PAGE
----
Wednesday, July 8, 2020
Monday, June 1, 2020
Keeping things in perspective
In real estate the common saying is “Location, location, location!” After several years with one of the nation’s largest commercial vehicle insurance carriers, I have come to understand that managing vehicle safety results is often about “Driver quality, driver quality, driver quality!”
When hiring a driver, it would be nice to have a crystal ball to see into the future. Barring an intervention from the spirit world, the best available predictor of future performance is evaluating past performance. However, in making this evaluation you need to interpret the historical data in its proper context to achieve a high level of confidence more accurately predicting future performance. Driver quality metrics used in this analysis include:
- Experience driving
- Experience with similar equipment
- Driving record
- Accident history
These metrics must not just be considered individually, but on a combined and interrelated basis.
Experience driving – The longer a person has been driving, the more situations that person has encountered. These situations sometime require quick and almost instinctive responses. Critical decision errors due to lack of driving experience can lead to serious crashes. When evaluating any driver candidate be sure to determine how long the person has been driving. The length of time a person has been driving will also have an impact on how the applicants driving record and accident history should be interpreted. Not all motor vehicle reports (MVRs) should be weighted equally. You cannot equally compare the driving history of a driver who has only had a driver’s license for a year to a more experienced driver as the exposure level is much different. Keep in mind the less experienced driver's safety performance may be for a limited driving exposure of possibly 10,000 miles or less. The confidence level for correlating past performance to future results is reduced when the candidate has only been driving a short period. When you run an MVR and see no citations, be sure to put it into perspective relative to how long they have been driving.
Experience with similar equipment – Experience refers to actual time operating similar equipment of the same size and arrangement you are hiring them for. If a driver applicant will be required to have a commercial driver’s license (CDL), determine how long the driver has had the required license type and endorsements. Driving a 50,000-pound snowplow in foul weather is a far different experience than driving a passenger car. In evaluating experience, you need to carefully look at the driver’s application to see what type of equipment they were operating. Also consider how long it has been since they have operated the equipment. Determine the percentage of time spent driving versus other duties. Consider the driving environment the applicant was operating in. Factor in if the driving results were compiled in rural areas or highly congested urban areas and what environment they will be driving in for you.
Driving record – Past moving violations and citations should also be evaluated in context. Be sure to look at the type of citation and give a heavier weighting to more serious violations. Citations that may be considered more serious include:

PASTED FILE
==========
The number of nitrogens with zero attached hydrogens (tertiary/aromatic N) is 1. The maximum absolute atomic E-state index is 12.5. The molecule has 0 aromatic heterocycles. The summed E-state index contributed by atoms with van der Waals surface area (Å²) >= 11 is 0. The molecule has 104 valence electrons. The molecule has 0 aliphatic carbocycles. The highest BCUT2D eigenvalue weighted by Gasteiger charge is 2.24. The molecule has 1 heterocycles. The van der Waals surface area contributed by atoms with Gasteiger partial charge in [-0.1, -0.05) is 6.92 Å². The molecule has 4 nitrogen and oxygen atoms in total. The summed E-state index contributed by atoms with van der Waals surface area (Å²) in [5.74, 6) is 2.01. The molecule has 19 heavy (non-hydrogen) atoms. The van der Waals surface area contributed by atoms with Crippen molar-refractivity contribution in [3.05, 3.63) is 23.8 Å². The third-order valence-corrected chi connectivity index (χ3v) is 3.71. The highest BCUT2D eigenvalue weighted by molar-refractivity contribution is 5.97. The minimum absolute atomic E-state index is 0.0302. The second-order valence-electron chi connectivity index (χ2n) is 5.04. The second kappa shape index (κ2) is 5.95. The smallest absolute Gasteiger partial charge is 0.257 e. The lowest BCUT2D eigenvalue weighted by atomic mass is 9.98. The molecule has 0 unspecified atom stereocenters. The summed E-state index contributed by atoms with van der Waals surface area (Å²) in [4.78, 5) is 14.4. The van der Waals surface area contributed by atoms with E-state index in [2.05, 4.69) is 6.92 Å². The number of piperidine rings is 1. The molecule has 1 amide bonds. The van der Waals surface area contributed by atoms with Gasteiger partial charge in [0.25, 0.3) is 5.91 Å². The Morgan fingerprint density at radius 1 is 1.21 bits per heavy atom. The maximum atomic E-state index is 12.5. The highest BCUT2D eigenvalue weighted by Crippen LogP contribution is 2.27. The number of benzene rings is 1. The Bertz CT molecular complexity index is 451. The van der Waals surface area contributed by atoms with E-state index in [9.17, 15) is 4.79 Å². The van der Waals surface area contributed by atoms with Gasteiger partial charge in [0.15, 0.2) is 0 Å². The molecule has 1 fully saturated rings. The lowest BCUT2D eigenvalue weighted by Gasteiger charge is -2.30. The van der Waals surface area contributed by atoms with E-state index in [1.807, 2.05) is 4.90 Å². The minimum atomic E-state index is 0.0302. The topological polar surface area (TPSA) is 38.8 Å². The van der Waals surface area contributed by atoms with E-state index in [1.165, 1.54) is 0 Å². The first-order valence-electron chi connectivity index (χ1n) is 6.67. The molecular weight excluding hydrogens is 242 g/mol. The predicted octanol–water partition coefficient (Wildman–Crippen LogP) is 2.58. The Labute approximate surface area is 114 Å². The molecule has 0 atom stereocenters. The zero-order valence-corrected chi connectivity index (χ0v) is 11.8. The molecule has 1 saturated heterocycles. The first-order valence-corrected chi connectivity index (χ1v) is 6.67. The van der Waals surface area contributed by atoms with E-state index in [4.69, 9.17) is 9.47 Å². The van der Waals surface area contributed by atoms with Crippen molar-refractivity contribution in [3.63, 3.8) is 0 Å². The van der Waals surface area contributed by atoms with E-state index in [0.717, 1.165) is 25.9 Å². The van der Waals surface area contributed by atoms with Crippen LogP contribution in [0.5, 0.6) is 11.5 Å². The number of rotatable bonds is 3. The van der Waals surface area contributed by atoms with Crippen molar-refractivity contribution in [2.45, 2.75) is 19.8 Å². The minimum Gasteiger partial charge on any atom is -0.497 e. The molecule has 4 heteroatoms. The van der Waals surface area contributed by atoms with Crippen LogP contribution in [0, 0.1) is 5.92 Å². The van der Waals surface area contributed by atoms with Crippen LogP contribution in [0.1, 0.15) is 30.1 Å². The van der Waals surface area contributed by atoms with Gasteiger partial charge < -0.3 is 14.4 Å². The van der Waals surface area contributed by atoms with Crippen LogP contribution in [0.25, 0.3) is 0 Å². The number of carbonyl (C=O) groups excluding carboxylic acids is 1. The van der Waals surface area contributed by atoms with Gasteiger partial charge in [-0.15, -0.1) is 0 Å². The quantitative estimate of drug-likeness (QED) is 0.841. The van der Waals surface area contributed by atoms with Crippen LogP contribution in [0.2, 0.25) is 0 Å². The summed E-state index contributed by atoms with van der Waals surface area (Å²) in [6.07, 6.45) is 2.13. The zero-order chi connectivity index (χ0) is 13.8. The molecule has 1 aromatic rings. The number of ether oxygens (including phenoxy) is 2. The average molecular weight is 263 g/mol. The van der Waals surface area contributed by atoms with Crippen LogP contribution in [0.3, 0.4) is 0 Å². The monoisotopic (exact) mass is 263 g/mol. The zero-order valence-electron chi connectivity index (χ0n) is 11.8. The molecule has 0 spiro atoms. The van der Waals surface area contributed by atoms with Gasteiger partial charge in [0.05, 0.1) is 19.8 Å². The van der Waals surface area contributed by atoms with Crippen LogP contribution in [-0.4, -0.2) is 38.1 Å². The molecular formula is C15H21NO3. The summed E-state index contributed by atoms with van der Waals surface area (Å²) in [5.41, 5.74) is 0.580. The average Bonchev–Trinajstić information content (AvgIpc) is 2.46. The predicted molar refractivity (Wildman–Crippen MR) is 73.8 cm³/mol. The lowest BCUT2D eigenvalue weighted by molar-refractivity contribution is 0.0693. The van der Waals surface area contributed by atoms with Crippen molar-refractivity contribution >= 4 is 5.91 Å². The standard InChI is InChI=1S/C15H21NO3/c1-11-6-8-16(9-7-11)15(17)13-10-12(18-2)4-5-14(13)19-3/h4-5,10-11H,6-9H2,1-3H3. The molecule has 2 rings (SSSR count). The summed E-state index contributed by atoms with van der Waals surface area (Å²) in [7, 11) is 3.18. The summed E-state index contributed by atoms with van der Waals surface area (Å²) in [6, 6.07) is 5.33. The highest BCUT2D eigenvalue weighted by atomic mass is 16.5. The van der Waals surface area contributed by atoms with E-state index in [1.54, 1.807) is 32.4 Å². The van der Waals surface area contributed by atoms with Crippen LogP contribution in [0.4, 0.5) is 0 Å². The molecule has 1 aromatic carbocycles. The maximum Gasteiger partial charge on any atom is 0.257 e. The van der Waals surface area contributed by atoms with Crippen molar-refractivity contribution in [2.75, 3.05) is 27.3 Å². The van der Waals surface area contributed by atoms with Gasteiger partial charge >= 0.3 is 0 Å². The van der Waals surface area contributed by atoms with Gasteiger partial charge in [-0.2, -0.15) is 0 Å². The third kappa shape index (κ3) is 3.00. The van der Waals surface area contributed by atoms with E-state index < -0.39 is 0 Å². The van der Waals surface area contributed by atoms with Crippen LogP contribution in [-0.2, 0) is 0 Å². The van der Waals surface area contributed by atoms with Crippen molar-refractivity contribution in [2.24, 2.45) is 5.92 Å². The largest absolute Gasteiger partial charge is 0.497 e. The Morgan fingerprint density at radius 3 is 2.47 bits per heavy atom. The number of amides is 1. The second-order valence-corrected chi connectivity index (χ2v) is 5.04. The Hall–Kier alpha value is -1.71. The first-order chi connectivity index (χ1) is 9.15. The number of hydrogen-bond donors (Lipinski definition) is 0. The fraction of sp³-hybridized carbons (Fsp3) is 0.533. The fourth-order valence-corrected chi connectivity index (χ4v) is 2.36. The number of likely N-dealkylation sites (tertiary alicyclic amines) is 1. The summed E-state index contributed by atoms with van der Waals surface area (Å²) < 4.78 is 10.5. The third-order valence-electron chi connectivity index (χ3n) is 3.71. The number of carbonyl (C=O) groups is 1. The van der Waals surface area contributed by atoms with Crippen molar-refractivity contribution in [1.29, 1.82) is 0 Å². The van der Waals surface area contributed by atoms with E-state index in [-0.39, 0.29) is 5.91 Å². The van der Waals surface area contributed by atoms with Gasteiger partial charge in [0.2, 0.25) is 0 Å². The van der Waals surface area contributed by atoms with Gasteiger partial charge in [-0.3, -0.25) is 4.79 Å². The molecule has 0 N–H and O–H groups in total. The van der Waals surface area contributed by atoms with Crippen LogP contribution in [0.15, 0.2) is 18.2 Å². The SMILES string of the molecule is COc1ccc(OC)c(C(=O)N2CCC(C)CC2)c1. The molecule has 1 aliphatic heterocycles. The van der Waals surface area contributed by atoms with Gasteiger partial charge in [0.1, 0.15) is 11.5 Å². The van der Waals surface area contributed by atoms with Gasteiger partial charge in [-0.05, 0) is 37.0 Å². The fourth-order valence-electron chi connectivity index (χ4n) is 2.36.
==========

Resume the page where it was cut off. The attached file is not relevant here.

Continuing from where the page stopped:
- Operating a vehicle under the influence of alcohol or narcotics (DUI or DWI)
- Refusal to submit to substance testing
- Felony traffic violations
- Driving with a suspended, revoked, or invalid license
- Reckless driving or negligent driving
- Drag racing
- Hit and run, leaving the scene of an accident
- Eluding a law enforcement officer
Accident history – A driving record with no accidents is even more impressive if it was accomplished over a longer time period while driving similar equipment and under similar conditions for the driving position you are trying to fill . The required safe vehicle stopping times and distances are significantly different between a passenger vehicle and a commercial vehicle requiring a CDL. The maneuverability and obstructed views are also more challenging with a larger vehicle. Also, look at the driver action that contributed to the accident and don’t overlook the significance of past incidents that resulted in minor repair costs. Give a heavier weighting for accidents that had the potential for a more serious outcome. For example, an accident involving improper lane change, failure to yield, or running a red light may easily have resulted in a much more serious outcome under slightly different circumstances.
In conclusion - Using driver quality hiring standards is not a new concept. However, making sure the data is analyzed in the proper context can improve the probability of making a successful hiring decision. When evaluating candidates for a driving position, make sure you are comparing apples to apples. Be sure to consider if the candidate’s driving history has been achieved while driving under relevant conditions, for an adequate time period, and at a higher level of performance.
Submitted: Joe Gehrts, Senior Loss Control Consultant
Wednesday, May 20, 2020
- Reduce frustration for citizens who were unaware of restrictions.
- Reduce time and resources spent removing unauthorized materials.
- Reduce confrontations between city employees and the residents.
- Provide a more enjoyable/hassle-free experience for the workers and visitors.
Visitors to the site should: